Are you sure you want to buy this material for

25 Karma

Buy Material

BOOM! Enjoy Your Free Notes!

We've added these Notes to your profile, click here to view them now.


You're already Subscribed!

Looks like you've already subscribed to StudySoup, you won't need to purchase another subscription to get this material. To access this material simply click 'View Full Document'

Why people love StudySoup

Steve Martinelli UC Los Angeles

"There's no way I would have passed my Organic Chemistry class this semester without the notes and study guides I got from StudySoup."

Kyle Maynard Purdue

"When you're taking detailed notes and trying to help everyone else out in the class, it really helps you learn and understand the I made $280 on my first study guide!"

Bentley McCaw University of Florida

"I was shooting for a perfect 4.0 GPA this semester. Having StudySoup as a study aid was critical to helping me achieve my goal...and I nailed it!"


"Their 'Elite Notetakers' are making over $1,200/month in sales by creating high quality content that helps their classmates in a time of need."

Become an Elite Notetaker and start selling your notes online!

Refund Policy


All subscriptions to StudySoup are paid in full at the time of subscribing. To change your credit card information or to cancel your subscription, go to "Edit Settings". All credit card information will be available there. If you should decide to cancel your subscription, it will continue to be valid until the next payment period, as all payments for the current period were made in advance. For special circumstances, please email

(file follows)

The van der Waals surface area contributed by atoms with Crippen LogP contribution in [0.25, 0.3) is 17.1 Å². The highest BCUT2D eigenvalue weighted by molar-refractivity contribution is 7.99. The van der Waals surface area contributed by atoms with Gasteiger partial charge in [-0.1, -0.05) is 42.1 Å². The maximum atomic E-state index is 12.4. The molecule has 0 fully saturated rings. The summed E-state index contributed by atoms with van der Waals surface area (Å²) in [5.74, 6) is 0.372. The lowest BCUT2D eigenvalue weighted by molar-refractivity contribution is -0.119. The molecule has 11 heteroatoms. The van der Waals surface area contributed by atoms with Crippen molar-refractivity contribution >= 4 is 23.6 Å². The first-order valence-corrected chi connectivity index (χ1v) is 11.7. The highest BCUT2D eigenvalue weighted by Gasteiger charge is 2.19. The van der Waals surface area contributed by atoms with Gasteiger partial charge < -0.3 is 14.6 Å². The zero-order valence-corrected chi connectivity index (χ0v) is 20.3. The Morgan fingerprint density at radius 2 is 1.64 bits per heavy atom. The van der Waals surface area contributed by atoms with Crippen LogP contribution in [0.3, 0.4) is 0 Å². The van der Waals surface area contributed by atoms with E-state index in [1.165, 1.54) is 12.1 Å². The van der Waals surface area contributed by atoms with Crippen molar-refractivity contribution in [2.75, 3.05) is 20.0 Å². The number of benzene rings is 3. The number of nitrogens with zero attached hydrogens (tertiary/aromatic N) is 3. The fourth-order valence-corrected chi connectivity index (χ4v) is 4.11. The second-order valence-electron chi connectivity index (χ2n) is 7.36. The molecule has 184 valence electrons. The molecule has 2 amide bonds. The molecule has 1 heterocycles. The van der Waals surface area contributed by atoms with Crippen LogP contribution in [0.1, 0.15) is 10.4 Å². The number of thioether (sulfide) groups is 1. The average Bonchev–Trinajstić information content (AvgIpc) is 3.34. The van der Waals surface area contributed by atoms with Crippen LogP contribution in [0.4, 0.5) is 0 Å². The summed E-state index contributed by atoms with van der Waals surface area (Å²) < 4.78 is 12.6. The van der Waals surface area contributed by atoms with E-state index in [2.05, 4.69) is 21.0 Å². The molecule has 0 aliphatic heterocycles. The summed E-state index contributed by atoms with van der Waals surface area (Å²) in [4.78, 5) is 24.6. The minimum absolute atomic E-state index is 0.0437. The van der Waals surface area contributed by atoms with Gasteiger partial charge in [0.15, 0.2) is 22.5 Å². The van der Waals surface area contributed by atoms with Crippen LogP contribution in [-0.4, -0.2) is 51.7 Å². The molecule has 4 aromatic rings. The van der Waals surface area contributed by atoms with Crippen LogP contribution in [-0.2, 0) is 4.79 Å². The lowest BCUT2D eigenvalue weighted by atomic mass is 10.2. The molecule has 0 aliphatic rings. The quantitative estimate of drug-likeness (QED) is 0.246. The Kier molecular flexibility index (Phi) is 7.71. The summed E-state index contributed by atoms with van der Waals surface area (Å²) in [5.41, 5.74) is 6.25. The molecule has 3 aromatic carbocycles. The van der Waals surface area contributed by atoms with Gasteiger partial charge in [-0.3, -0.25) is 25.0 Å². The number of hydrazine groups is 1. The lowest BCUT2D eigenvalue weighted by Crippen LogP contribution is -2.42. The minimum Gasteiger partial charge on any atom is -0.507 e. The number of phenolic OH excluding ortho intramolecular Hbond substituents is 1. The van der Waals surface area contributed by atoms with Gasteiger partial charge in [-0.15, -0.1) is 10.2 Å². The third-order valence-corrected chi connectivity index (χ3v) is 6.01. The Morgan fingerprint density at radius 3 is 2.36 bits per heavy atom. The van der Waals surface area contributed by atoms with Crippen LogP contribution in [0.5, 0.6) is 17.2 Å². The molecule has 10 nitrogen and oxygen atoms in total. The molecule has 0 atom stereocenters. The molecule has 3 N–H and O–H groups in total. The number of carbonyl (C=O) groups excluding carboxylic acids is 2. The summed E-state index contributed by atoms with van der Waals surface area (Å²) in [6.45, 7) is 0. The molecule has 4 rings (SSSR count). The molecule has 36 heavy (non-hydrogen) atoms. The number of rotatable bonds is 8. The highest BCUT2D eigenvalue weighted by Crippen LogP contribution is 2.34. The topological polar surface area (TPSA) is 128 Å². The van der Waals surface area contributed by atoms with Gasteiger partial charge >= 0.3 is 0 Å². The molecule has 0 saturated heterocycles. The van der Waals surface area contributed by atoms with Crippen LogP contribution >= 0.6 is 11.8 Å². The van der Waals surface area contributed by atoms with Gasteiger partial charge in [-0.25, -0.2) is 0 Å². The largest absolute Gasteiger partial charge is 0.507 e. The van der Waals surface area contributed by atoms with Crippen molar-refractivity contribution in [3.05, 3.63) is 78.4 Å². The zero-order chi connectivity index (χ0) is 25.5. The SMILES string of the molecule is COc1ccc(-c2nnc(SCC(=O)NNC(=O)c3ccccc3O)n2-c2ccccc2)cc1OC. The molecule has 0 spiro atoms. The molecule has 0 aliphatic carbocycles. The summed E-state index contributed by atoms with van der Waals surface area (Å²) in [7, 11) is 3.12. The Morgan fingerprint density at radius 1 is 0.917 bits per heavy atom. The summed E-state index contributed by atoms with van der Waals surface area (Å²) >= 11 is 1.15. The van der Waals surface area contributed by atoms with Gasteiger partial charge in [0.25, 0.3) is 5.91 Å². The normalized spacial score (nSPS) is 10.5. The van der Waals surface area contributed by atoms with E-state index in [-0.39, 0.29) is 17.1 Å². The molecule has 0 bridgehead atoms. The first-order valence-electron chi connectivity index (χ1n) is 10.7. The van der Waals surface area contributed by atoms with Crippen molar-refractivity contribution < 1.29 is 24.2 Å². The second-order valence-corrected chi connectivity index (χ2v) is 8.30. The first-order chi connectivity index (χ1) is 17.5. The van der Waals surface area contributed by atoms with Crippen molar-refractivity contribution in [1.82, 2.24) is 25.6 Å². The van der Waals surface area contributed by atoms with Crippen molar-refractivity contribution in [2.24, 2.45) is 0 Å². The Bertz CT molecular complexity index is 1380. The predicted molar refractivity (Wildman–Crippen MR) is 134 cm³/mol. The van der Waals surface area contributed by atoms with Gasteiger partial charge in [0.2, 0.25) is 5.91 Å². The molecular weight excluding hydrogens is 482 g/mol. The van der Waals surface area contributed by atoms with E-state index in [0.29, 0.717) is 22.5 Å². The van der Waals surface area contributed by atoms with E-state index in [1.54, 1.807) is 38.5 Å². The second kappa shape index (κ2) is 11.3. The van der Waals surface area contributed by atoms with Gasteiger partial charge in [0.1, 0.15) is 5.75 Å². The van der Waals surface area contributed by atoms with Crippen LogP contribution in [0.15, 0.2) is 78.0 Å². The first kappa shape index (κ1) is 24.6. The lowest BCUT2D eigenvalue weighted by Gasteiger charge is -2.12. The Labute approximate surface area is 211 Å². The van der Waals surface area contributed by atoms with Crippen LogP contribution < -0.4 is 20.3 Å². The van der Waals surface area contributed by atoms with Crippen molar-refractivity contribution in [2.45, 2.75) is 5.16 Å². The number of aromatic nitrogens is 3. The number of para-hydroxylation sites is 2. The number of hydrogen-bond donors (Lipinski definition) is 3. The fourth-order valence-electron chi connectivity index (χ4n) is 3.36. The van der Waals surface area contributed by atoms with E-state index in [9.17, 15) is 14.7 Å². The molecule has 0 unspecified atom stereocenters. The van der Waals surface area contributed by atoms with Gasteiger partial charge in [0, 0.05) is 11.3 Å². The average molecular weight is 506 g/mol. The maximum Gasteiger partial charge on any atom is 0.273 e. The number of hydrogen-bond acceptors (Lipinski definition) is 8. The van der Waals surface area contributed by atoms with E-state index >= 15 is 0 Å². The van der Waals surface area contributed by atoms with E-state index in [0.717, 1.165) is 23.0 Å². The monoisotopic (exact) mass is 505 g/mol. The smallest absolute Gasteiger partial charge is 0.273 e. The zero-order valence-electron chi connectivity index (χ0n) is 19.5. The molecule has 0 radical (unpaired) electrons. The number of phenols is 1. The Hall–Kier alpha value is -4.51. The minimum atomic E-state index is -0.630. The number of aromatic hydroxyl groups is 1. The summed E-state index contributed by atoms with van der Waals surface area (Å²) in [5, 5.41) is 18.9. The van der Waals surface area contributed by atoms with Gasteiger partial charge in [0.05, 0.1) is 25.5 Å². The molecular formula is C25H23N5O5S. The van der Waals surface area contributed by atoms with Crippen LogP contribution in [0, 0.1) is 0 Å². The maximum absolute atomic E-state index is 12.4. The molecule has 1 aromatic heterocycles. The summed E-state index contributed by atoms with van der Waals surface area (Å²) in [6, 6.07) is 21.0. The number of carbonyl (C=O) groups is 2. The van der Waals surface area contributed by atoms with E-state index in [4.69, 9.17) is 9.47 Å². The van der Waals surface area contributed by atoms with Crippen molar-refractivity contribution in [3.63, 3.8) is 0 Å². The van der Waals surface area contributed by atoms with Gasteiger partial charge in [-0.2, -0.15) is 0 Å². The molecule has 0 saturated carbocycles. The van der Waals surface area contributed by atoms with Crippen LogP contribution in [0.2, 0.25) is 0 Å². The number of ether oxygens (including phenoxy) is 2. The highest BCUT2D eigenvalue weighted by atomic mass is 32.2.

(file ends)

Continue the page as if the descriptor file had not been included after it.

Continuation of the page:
StudySoup has more than 1 million course-specific study resources to help students study smarter. If you’re having trouble finding what you’re looking for, our customer support team can help you find what you need! Feel free to contact them here:

Recurring Subscriptions: If you have canceled your recurring subscription on the day of renewal and have not downloaded any documents, you may request a refund by submitting an email to

Satisfaction Guarantee: If you’re not satisfied with your subscription, you can contact us for further help. Contact must be made within 3 business days of your subscription purchase and your refund request will be subject for review.

Please Note: Refunds can never be provided more than 30 days after the initial purchase date regardless of your activity on the site.